Kojève’s positive assessment of the Soviet censorship of philosophy was not without provocation, and, in a later issue of Eurasia, Karsavin assured readers that Kojève’s article did not ‘endorse censorship and violence’ but rather sought to find a positive aspect of the new Soviet policies. Karsavin further criticised directly Kojève’s claim that banning European philosophy in the USSR will somehow permit a new Russian philosophy, given that the philosophers endorsed by the Soviet canon (Marx, Engels, Hegel) were of the same European origin as those they replaced. Given the political stakes of the diaspora, estranged from their cultural and political institutions, one might expect that Kojève’s earliest endorsement of Soviet policies is translated through the lens of Russian national identity, calling on the diaspora to accept ‘the appearance of a truly new culture and philosophy, … because it is neither eastern nor western but Eurasian, or simply because it will be new and alive, in contrast to the already crystallized and expired cultures of West and East.’ Debates within the Russian diaspora on the phenomenon of communism were often difficult to divorce from broader questions of the essence of the Russian nation, spurred on by the widespread popularity of both geopolitical conceptions of Eurasia as ‘the heartland’ and pivot of Great Game politics (as sketched in Halford Mackinder’s famous essay from 1904), as well as Oswald Spengler’s organicist conception of cultures’ rise and decline in The Decline of the West (1923).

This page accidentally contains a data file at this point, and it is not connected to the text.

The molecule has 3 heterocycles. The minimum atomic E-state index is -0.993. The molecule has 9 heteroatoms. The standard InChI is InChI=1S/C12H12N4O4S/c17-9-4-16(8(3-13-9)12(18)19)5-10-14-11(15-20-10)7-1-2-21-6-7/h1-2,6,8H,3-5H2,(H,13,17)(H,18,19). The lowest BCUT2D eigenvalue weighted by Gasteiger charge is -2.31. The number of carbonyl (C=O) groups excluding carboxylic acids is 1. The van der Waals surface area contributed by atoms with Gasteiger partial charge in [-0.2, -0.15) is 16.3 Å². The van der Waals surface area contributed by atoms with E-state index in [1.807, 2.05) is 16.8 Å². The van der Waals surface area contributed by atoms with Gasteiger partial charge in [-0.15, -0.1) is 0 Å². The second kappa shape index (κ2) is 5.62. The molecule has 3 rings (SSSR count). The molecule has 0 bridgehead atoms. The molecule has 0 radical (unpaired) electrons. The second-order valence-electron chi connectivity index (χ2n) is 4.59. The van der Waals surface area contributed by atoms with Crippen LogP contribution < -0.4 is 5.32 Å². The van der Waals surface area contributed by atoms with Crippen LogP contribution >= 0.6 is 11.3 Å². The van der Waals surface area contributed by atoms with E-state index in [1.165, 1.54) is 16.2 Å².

This geopolitical dimension of the early Kojève comes more clearly to the fore in his second article in Eurasia, ‘Toward an Assessment of Modernity’, published several months later, in September 1929, and also included in this issue of Radical Philosophy. There Kojève outlines the collapse of European hegemony following the First World War and a growing global opposition between the United States and the Soviet Union as propagators of capitalism and revolution, respectively. He bemoans the inability of Europe’s multinationalism to unite under a single European state culture, due to the power wielded by capital and financial institutions over the ‘Americanophile’ continent. Forced to choose between capitalism and revolution, Kojève clearly prefers the latter, claiming that ‘the victory of the second would offer [Europe] the chance to realise its unity in federal forms acceptable to each of its parts, and, alone, could return to Europe a worthy and leading place in the ranks of humanity.’ A victory of capitalism would ensure Europe’s enslavement to capital, whereas a victorious revolution in Europe would allow for the formation of a new and vibrant culture to replace its former stagnation – not unlike what Stalin had done for philosophy in the USSR.